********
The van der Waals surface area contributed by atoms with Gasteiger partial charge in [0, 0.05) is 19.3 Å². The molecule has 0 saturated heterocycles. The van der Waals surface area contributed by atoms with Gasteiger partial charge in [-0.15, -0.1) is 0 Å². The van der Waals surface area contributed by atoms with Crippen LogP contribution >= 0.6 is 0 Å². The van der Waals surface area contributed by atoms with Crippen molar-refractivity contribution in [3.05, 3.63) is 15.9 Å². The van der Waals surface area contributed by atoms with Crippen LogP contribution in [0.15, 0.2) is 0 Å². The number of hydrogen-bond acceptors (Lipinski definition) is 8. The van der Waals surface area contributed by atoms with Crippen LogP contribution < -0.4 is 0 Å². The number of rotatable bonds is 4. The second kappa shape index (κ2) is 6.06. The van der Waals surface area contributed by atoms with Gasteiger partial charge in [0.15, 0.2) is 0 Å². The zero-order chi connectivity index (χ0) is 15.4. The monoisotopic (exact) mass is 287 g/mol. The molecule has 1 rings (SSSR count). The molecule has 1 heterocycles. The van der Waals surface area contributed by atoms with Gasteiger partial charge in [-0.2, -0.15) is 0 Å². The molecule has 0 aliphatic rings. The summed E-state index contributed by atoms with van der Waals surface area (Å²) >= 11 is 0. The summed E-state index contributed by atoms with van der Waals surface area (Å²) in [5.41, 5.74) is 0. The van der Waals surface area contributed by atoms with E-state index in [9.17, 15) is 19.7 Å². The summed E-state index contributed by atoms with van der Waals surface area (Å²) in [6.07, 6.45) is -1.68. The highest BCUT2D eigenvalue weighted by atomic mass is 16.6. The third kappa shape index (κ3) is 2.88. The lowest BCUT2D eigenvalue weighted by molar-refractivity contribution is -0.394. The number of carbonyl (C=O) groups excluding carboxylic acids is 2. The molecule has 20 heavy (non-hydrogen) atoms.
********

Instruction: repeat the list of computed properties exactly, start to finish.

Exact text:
The van der Waals surface area contributed by atoms with Gasteiger partial charge in [0, 0.05) is 19.3 Å². The molecule has 0 saturated heterocycles. The van der Waals surface area contributed by atoms with Gasteiger partial charge in [-0.15, -0.1) is 0 Å². The van der Waals surface area contributed by atoms with Crippen LogP contribution >= 0.6 is 0 Å². The van der Waals surface area contributed by atoms with Crippen molar-refractivity contribution in [3.05, 3.63) is 15.9 Å². The van der Waals surface area contributed by atoms with Crippen LogP contribution in [0.15, 0.2) is 0 Å². The number of hydrogen-bond acceptors (Lipinski definition) is 8. The van der Waals surface area contributed by atoms with Crippen LogP contribution < -0.4 is 0 Å². The number of rotatable bonds is 4. The second kappa shape index (κ2) is 6.06. The van der Waals surface area contributed by atoms with Gasteiger partial charge in [0.15, 0.2) is 0 Å². The zero-order chi connectivity index (χ0) is 15.4. The monoisotopic (exact) mass is 287 g/mol. The molecule has 1 rings (SSSR count). The molecule has 1 heterocycles. The van der Waals surface area contributed by atoms with Gasteiger partial charge in [-0.2, -0.15) is 0 Å². The molecule has 0 aliphatic rings. The summed E-state index contributed by atoms with van der Waals surface area (Å²) >= 11 is 0. The summed E-state index contributed by atoms with van der Waals surface area (Å²) in [5.41, 5.74) is 0. The van der Waals surface area contributed by atoms with E-state index in [9.17, 15) is 19.7 Å². The summed E-state index contributed by atoms with van der Waals surface area (Å²) in [6.07, 6.45) is -1.68. The highest BCUT2D eigenvalue weighted by atomic mass is 16.6. The third kappa shape index (κ3) is 2.88. The lowest BCUT2D eigenvalue weighted by molar-refractivity contribution is -0.394. The number of carbonyl (C=O) groups excluding carboxylic acids is 2. The molecule has 20 heavy (non-hydrogen) atoms.